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Dead Sea Area

Dead Sea

Myself floating in the Dead Sea (no I’m not just sitting on the bottom)

Floating in the Dead Sea

After hiking around the En Gedi Nature Reserve, I took a short stroll to the nearby En Gedi Beach for a dip in the Dead Sea. The afternoon was warm and the water was almost the same temperature. The famous buoyancy of the Dead Sea was amazing, even with all the hype. Floating on my back or stomach was actually easier than being upright. It took effort to stay vertical in the water, as my feet were so buoyant they tended to float to the surface! If I was not careful, I could loose my balance and end up floating horizontally — either on my front or back — all the while trying to keep my head above water.

The salt and mineral concentration was notable besides just the extreme buoyancy it caused. When I got up and wiped the water off my body, I could feel the salt rubbing against my skin. The water was almost slimy. Even the air above the water was bad. I had shaved that morning, and the air bothered my skin, despite never having gotten my face wet. The rocks along the shoreline were also covered in thick layers of salt crystals. When I finally left, I had to shower well to get the coating of minerals off me.

After swimming, I dried in the sun and read for a while at the picnic area near the beach before catching the bus further down the coast to Masada.

A salt covered rock on the shore of the Dead Sea

En Gedi

A bus from Jerusalem took me through arid desert, along the Dead Sea, and dropped my off by En Gedi Nature Reserve. This site was an oasis in the middle of the desert, a spring fed stream flowing down a beautiful canyon, with green plants growing in the valley. Not having a ton of time, I stayed in the more established Wadi David Canyon. It was still very picturesque though, with a couple small, but very nice waterfalls — especially since they were in the desert. I hiked the trail to Dodim’s Cave, which climbed high above the canyon, but still did not give great views of the Dead Sea. Dodim’s Cave, if I found it correctly, was not much of a cave, but just a little hamlet of a rock overhanging the stream, providing shelter and my own private Eden.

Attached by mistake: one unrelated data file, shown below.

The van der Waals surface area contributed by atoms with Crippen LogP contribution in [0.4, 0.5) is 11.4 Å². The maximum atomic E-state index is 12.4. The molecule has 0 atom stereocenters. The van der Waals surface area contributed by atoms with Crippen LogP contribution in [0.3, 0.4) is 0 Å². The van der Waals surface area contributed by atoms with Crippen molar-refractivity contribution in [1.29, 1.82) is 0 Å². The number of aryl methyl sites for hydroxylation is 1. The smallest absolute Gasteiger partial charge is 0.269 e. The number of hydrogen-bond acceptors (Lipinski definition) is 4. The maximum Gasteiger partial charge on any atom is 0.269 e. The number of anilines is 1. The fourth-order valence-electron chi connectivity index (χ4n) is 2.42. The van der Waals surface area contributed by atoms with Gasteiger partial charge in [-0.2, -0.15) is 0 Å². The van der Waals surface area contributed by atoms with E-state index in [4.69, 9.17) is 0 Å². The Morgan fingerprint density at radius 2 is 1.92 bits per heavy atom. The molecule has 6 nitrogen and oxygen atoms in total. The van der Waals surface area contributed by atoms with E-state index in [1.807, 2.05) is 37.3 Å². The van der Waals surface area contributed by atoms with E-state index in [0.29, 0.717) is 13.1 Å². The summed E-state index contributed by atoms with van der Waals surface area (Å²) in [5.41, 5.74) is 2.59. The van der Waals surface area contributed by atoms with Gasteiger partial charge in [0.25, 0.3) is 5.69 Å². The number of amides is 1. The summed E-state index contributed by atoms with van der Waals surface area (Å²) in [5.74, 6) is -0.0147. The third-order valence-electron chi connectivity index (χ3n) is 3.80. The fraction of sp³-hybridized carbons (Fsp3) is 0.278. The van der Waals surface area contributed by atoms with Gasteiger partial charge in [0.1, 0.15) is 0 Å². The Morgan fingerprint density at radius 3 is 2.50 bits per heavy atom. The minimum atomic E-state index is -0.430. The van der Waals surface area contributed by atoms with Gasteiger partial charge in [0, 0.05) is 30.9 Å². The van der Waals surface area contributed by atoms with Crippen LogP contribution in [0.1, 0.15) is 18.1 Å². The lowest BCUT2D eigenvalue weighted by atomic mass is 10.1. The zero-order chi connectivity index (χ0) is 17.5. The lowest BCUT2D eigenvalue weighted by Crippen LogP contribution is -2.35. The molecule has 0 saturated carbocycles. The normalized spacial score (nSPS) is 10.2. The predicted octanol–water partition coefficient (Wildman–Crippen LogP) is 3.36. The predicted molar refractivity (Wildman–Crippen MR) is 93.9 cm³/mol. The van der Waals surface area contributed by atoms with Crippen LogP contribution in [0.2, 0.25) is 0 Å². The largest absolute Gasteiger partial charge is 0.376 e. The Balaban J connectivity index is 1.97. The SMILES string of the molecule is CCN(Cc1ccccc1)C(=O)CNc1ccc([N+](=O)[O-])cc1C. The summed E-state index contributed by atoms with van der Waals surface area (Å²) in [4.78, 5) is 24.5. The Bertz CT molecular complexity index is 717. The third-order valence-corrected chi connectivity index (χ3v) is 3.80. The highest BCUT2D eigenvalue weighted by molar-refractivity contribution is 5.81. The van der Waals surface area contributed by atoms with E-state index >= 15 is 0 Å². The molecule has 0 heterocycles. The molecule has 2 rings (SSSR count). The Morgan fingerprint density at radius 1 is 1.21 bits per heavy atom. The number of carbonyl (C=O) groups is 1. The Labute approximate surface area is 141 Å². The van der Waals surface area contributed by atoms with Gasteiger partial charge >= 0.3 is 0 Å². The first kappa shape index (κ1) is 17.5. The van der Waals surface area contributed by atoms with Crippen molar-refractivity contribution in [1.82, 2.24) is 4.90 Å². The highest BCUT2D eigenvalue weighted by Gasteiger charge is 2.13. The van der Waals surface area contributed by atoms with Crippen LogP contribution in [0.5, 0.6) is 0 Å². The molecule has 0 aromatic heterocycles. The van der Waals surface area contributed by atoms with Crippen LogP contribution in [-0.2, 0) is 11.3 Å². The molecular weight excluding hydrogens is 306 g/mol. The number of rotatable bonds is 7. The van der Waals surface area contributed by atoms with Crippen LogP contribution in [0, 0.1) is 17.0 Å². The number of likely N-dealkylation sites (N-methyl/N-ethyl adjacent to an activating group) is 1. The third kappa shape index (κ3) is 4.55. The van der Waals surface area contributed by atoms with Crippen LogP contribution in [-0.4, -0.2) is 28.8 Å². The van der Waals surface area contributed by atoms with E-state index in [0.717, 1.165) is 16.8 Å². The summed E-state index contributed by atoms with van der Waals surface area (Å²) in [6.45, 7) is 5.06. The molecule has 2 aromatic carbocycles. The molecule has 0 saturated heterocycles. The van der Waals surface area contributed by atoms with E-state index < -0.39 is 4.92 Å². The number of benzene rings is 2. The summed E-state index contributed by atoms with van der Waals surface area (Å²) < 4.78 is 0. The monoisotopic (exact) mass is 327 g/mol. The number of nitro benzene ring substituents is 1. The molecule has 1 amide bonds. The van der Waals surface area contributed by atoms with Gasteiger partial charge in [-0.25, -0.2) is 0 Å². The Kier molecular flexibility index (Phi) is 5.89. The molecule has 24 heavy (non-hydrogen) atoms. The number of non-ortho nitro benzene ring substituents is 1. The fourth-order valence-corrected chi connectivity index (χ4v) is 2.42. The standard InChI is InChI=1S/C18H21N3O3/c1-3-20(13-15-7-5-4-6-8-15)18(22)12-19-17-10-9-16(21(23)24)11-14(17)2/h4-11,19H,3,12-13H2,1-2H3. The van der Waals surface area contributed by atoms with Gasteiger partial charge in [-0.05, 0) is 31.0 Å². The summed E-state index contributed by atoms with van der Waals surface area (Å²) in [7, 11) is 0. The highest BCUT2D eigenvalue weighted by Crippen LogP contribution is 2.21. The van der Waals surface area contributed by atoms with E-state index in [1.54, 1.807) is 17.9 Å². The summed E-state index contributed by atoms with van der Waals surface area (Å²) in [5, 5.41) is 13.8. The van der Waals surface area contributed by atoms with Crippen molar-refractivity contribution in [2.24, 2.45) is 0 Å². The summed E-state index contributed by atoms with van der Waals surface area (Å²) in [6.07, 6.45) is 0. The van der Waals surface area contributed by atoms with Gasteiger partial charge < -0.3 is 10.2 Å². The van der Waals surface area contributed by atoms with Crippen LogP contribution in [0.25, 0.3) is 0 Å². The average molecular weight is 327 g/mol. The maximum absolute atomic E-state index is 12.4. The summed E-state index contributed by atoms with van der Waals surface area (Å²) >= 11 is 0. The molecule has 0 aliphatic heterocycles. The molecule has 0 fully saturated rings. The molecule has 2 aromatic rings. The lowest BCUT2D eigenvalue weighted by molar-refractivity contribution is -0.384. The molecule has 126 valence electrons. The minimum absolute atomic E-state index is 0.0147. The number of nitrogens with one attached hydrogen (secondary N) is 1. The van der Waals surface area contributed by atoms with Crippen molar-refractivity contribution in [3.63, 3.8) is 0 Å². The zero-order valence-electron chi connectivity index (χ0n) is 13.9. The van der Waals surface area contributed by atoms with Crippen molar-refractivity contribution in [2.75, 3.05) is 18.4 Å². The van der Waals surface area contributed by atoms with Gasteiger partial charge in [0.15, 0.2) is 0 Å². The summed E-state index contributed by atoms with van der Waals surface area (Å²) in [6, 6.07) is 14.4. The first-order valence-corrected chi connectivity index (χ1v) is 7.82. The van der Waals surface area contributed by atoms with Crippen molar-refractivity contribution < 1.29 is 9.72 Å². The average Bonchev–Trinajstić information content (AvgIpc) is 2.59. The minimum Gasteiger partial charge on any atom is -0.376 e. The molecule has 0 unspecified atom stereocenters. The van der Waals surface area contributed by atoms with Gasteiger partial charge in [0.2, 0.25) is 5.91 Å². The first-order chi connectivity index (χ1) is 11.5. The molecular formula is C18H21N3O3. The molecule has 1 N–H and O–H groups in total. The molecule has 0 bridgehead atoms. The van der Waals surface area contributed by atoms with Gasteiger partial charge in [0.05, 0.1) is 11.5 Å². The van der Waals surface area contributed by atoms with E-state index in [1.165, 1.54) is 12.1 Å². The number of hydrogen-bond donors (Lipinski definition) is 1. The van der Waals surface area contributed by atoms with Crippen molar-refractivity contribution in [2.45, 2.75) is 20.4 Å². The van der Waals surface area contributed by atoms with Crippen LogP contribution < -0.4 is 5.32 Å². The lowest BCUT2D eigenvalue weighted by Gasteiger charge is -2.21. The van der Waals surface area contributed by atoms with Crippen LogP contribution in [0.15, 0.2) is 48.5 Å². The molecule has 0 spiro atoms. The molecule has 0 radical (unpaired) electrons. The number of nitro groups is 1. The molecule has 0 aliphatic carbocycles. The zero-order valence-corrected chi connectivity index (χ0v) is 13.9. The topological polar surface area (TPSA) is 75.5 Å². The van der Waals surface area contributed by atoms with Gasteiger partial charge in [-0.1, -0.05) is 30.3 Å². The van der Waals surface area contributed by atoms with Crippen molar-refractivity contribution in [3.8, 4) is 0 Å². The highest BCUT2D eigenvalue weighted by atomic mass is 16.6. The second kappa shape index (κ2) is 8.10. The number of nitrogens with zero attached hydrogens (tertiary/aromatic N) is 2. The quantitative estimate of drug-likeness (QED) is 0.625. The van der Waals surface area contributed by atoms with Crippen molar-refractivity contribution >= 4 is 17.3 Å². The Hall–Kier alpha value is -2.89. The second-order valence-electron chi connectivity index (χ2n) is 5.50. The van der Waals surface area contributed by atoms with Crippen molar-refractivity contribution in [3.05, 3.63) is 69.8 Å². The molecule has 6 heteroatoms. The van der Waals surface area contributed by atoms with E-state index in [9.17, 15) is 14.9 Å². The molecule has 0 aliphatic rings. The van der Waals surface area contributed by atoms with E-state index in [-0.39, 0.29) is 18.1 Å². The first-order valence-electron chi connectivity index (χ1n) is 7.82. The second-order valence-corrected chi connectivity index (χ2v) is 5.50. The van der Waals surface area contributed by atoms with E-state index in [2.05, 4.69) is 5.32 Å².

En Gedi

The mountains of En Gedi
Looking out Wadi David to the Dead Sea


I was up early to march up Masada via the Snake Trail to watch the sunrise. The path was pretty steep, with steps much of the way. I had nowhere to stash my backpack either, so I had to haul that the whole way too. I sweated and huffed and puffed most of the way up. Actually doing something physical again was a nice feeling, although sitting on trains in Europe all summer, left me out of shape. By the time I reached the top it was light out, but the sun was still behind the mountains. I sat perched atop the remains of the fortress’s walls and watched the sunrise. It was nice, but not overly spectacular either. At least waking up to watch it got me to the trail’s acme before the day became unbearably hot.

At full light I went exploring the mountaintop Roman fortress. It was built by Herod the Great in around 30 B.C. and contained ruins of temples, baths, and storage rooms. Being in the desert atop a hill it had elaborate facilities to hold large quantities of water and food. The importance of baths to ancient Romans was highlighted, given how much effort keeping them filled on an arid mountain would have required.

Around the back of the fortress was the siege ramp the Romans built to eventually take the back the fortress from rebelling Jews — who committed suicide rather than be enslaved. The ramp was not as big as I imaged, but still would have taken considerable time and effort to build with at most animal power. The ruins as a whole were like many of the ruins I have seen — semi organized piles of rock and crumbled walls — but their history and being atop this large mesa was neat.

The stroll down Snake Path was much easier, which at nine in the morning was already very hot. I enjoyed the air conditioning in the visitor center before catching a bus south as the first leg on my way to Petra.


The Snake Path leading up Masada
The Roman siege ramp using to infiltrate Masada
Sunrise from atop Masada